Indiana Gov. Eric Holcomb's priorities for the 2018 legislative session aren't what you might hear from the legislators and lobbyists.
Holcomb said he would defer to legislators on whether to legalize Sunday retail alcohol sales, permit cold beer sales at locations besides package liquor stores, and allow Hoosiers to carry handguns without a state license.
Alcohol issues like these have been contentious ever since the repeal of Prohibition came on Dec. 5, 1933.
And even though Indiana might end state licenses for carrying handguns, federal laws would still apply.
Instead, Holcomb's priorities are, for the most part, on game-changing efforts. His focus is right where it should be, primarily on strengthening the economy.
DRUG EPIDEMIC: The state's opioid abuse crisis requires quick, effective action. Holcomb is proposing both tougher criminal penalties and increased opportunities for drug treatment, depending on the situation. He wants prosecutors to be able to file murder charges against indidividuals who manufacture illicit drugs that result in a user's death. He wants coroners to broaden drug screening on overdose victims to get a better grasp of Indiana's drug problem. He also wants treatment to be available within an hour's drive of all Hoosiers.
RAIL PROJECTS: Holcomb has long been a supporter of the two big passenger rail projects in Northwest Indiana — double-tracking, so trains can move quicker between Gary and South Bend, and extending rail service to Dyer in the West Lake Corridor project. As The Times reported Sunday, traffic on Region roads has increased 40 percent in the past decade. Part of easing gridlock, and growing population here, is improving commuter rail service. Holcomb wants to continue the commitment to state funding as a part of the mix for the projects' costs.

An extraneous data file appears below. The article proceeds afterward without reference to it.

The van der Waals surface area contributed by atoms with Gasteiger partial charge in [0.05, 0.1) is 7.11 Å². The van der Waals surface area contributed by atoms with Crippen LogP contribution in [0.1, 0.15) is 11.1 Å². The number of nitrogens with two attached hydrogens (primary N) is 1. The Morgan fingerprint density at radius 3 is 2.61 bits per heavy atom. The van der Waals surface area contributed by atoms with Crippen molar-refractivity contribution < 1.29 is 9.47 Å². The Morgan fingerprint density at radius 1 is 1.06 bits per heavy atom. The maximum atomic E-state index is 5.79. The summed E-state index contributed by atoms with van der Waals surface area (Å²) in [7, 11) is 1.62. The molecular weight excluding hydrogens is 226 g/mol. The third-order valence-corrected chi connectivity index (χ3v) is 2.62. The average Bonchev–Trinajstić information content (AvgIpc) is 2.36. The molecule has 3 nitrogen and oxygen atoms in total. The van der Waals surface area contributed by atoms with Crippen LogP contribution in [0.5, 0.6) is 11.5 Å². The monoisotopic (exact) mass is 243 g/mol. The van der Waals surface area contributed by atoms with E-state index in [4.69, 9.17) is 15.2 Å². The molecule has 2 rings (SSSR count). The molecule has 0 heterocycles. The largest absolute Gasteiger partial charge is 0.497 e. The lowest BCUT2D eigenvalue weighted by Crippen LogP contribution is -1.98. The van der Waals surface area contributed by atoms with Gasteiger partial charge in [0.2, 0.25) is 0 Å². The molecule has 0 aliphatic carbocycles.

WATER INFRASTRUCTURE: State Sen. Ed Charbonneau, R-Valparaiso, has been a champion of improving the state's water resources and infrastructure. Holcomb is solidly on board, urging the creation of a multiagency working group to develop asset management plans for high-need water and wastewater utilities.
WORKFORCE DEVELOPMENT: Recognizing the need to better prepare young people from future jobs, Holcomb named former LaPorte Mayor Blair Milo his first secretary of career connections and talent. Indiana's low educational attainment level has long been a drag on economic development and per-capita personal income. Preparing working age adults as well as students for industry needs will be key. Among specific targets for Holcomb are requring schools to offer at least one computer science course and strengthening STEM — Science, Technology, Engineering and Mathematics — curriculum.
There are other details in Holcomb's agenda, but the aim is right where it should be — on improving the economy, shoring up infrastructure and making government responsive, efficient and effective. That should be the General Assembly's aim as well.